At the war's end he was the most important man in the country. He retired from the army (at Annapolis, Md., Dec. 23, 1783), returned to Mt. Vernon, and in 1784 journeyed to the West to inspect his lands there. Dissatisfied with the weakness of the government (see Confederation, Articles of), he soon joined the movement intent on reorganizing it. In 1785 commissioners from Virginia and Maryland met at Mt. Vernon to settle a dispute concerning navigation on the Potomac. This meeting led to the Annapolis Convention (1786) and ultimately to the Constitutional Convention (1787). Washington presided over this last convention, and his influence in securing the adoption of the Constitution of the United States is incalculable.
After a new government was organized, Washington was unanimously chosen the first President and took office (Apr. 30, 1789) in New York City. He was anxious to establish the new national executive above partisanship, and he chose men from all factions for the administrative departments. Thomas Jefferson became Secretary of State, and Alexander Hamilton Secretary of the Treasury. His efforts to remain aloof from partisan struggles were not successful. He approved of Hamilton's nationalistic financial measures, and although he was by no means a tool in the hands of the Secretary of the Treasury, he consistently supported Hamilton's policies. In the Anglo-French war (1793) he decided against Jefferson, who favored fulfilling the 1778 military alliance with France, and he took measures against Edmond Charles Édouard Genet. Jefferson left the cabinet, and despite Washington's efforts to preserve a political truce the Republican party (later the Democratic party) and the Federalist party emerged.
Washington was unanimously reelected (1793), but his second administration was Federalist and was bitterly criticized by Jeffersonians, especially for Jay's Treaty with England. Washington was denounced by some as an aristocrat and an enemy of true democratic ideals. The Whiskey Rebellion and trouble with the Native Americans, British, and Spanish in the West offered serious problems. The crushing of the rebellion, the defeat of the Native Americans by Anthony Wayne at Fallen Timbers, and the treaty Thomas Pinckney negotiated with Spain settled some of these troubles. Foreign affairs remained gloomy, however, and Washington, weary with political life, refused to run for a third term. Washington's Farewell Address (Sept. 17, 1796), a monument of American oratory, contained the famous (and much misquoted) passage warning the United States against "permanent alliances" with foreign powers. Washington returned to Mt. Vernon, but when war with France seemed imminent (1798) he was offered command of the army. War, however, was averted. He died on Dec. 14, 1799, and was buried on his estate.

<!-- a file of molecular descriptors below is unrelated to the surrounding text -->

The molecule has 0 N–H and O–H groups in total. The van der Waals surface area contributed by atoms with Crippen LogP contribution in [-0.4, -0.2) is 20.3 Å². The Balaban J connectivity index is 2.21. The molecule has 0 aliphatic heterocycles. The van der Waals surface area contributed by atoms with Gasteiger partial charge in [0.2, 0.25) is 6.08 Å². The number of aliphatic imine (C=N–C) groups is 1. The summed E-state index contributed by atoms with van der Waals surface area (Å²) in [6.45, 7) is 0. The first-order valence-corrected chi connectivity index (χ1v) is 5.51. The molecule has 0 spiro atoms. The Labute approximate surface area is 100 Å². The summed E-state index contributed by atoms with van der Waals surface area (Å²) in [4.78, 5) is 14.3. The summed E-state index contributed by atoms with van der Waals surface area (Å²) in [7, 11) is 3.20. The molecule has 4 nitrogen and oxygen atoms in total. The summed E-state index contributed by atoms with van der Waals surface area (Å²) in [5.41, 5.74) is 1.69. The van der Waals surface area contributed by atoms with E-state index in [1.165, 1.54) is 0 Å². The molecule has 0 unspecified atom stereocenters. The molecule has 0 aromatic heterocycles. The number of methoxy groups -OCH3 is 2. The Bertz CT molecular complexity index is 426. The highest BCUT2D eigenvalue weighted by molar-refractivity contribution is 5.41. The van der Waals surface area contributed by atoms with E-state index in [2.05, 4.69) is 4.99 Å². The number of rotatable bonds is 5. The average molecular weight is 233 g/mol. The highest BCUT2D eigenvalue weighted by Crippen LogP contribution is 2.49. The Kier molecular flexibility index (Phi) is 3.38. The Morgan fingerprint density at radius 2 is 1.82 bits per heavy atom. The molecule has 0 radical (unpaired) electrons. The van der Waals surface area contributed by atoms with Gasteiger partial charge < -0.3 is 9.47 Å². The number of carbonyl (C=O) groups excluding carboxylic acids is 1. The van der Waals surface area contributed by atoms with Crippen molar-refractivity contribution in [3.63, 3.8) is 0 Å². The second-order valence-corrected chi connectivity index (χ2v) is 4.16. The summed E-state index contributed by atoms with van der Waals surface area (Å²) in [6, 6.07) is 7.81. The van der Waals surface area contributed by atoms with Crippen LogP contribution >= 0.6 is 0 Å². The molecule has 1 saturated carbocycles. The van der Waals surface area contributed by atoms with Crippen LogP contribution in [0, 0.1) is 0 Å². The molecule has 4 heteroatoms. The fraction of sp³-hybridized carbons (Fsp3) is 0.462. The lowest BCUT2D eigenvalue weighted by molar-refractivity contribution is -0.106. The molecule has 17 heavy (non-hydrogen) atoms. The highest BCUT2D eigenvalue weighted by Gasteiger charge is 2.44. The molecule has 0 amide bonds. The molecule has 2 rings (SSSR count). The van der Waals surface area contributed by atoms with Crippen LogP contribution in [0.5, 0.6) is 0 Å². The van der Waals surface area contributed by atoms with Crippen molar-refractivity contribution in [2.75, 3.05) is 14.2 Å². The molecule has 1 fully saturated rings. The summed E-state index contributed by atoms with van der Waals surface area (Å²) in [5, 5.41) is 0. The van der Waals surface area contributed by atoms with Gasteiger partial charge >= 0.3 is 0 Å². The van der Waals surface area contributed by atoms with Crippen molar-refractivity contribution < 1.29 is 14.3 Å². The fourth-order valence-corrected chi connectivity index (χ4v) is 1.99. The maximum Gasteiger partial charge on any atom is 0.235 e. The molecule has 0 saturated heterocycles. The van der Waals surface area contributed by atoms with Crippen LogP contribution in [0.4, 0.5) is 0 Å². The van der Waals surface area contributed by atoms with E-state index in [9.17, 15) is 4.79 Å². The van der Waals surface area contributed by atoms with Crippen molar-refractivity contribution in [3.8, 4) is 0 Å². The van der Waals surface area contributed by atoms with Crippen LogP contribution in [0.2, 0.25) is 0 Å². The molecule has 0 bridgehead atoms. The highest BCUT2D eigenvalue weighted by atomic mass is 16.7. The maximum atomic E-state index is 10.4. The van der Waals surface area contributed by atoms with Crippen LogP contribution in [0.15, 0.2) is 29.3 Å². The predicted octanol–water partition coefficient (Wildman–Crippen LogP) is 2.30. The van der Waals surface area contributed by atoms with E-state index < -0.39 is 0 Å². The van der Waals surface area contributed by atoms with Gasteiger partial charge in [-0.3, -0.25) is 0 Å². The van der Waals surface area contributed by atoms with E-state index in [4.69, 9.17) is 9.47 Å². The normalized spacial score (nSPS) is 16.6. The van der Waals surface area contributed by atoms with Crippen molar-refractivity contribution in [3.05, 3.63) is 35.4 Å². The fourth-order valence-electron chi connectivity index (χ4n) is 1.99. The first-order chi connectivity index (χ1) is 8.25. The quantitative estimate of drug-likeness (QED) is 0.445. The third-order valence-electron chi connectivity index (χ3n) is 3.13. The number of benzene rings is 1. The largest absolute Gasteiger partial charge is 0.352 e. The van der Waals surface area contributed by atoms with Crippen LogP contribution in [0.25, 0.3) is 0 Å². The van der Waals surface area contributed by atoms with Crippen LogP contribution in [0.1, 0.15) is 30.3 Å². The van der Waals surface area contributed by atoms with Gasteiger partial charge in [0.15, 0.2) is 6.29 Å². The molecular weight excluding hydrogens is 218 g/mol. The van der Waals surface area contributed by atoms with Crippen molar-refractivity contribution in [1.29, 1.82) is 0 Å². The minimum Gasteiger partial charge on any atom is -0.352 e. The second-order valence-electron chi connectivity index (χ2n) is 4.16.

There are many portraits and statues of Washington, among them the familiar, idealized portraits by Gilbert Stuart; the statue by Jean Antoine Houdon, who also executed the famous portrait bust from a life mask; and paintings by Charles Willson Peale, John Trumbull, and John Singleton Copley. His figure also has bulked large in drama, poetry, fiction, and essays in American literature. The national capital is named for him; one state, several colleges and universities, and scores of counties, towns, and villages of the United States bear his name. Wakefield and Mt. Vernon are national shrines.
The Columbia Electronic Encyclopedia, 6th ed. Copyright © 2012, Columbia University Press. All rights reserved.